When you visit the bathroom, you might not pay too much attention to what's in the toilet bowl before flushing unless it's something that seems obviously out of the norm, but taking note of the color, scent, and clarity of your pee can actually give you some insight into your health. There are a number of smells your pee can have and a number of different messages that those smells might be sending you. There are all manner of different ways that your body can send you super subtle clues about your health status, in particular, and the scent of your pee is no different, but you have to know what to take note of and, of course, what those smells might mean, in order to address them. Though some smells are probably not a huge deal or should be cause for a ton of concern, others might warrant a conversation with your doctor, to rule out or address more serious issues.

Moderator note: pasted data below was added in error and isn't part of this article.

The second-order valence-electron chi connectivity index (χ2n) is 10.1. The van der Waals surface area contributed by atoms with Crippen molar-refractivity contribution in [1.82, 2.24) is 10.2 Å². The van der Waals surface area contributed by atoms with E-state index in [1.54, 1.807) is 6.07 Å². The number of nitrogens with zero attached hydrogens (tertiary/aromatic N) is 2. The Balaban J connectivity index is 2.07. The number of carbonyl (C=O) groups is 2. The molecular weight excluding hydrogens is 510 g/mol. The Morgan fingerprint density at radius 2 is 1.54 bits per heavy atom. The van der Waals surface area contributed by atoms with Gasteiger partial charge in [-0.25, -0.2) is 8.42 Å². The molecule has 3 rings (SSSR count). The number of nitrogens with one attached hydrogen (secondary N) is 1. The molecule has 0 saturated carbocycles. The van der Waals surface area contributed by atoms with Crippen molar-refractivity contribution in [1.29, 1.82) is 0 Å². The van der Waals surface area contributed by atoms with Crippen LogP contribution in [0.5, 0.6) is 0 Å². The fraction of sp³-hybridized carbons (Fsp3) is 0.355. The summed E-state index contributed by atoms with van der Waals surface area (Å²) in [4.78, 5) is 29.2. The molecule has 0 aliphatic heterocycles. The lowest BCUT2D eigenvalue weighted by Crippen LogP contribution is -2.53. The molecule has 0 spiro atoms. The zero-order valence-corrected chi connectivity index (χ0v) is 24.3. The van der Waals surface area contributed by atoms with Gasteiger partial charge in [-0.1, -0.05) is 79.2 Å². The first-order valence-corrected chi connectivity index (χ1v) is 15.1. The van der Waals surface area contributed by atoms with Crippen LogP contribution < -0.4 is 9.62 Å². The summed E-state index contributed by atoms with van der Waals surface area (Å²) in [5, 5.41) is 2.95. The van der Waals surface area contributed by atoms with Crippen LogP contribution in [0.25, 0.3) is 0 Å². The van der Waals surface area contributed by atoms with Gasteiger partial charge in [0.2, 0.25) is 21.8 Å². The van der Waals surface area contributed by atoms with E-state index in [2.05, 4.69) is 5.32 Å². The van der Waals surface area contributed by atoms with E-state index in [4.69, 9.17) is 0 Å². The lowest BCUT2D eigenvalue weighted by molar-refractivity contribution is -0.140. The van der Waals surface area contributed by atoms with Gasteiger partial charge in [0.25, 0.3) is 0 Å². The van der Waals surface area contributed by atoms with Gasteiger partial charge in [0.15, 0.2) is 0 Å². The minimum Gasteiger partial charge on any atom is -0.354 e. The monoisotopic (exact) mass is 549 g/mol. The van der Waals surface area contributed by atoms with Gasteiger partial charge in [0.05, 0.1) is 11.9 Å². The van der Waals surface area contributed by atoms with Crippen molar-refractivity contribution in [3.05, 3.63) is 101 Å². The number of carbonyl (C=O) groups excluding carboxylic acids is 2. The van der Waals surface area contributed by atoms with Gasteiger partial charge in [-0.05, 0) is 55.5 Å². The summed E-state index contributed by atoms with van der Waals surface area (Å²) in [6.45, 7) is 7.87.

"The smell of urine is caused by the volatile substances in it, and it gets stronger as the urine becomes more concentrated which is a sign of dehydration," Dr. Rada Jones, MD, an emergency physician, tells Romper in an email exchange. "That's when the smell of ammonia becomes obvious."
In more normal circumstances, when you're adequately hydrated and aren't dealing with any of these specific health issues, have eaten anything different, or are taking specific medications, your urine probably won't have a very noticeable smell, as WebMD noted. If it does have a more distinctive smell, however, you might need to pay attention to it.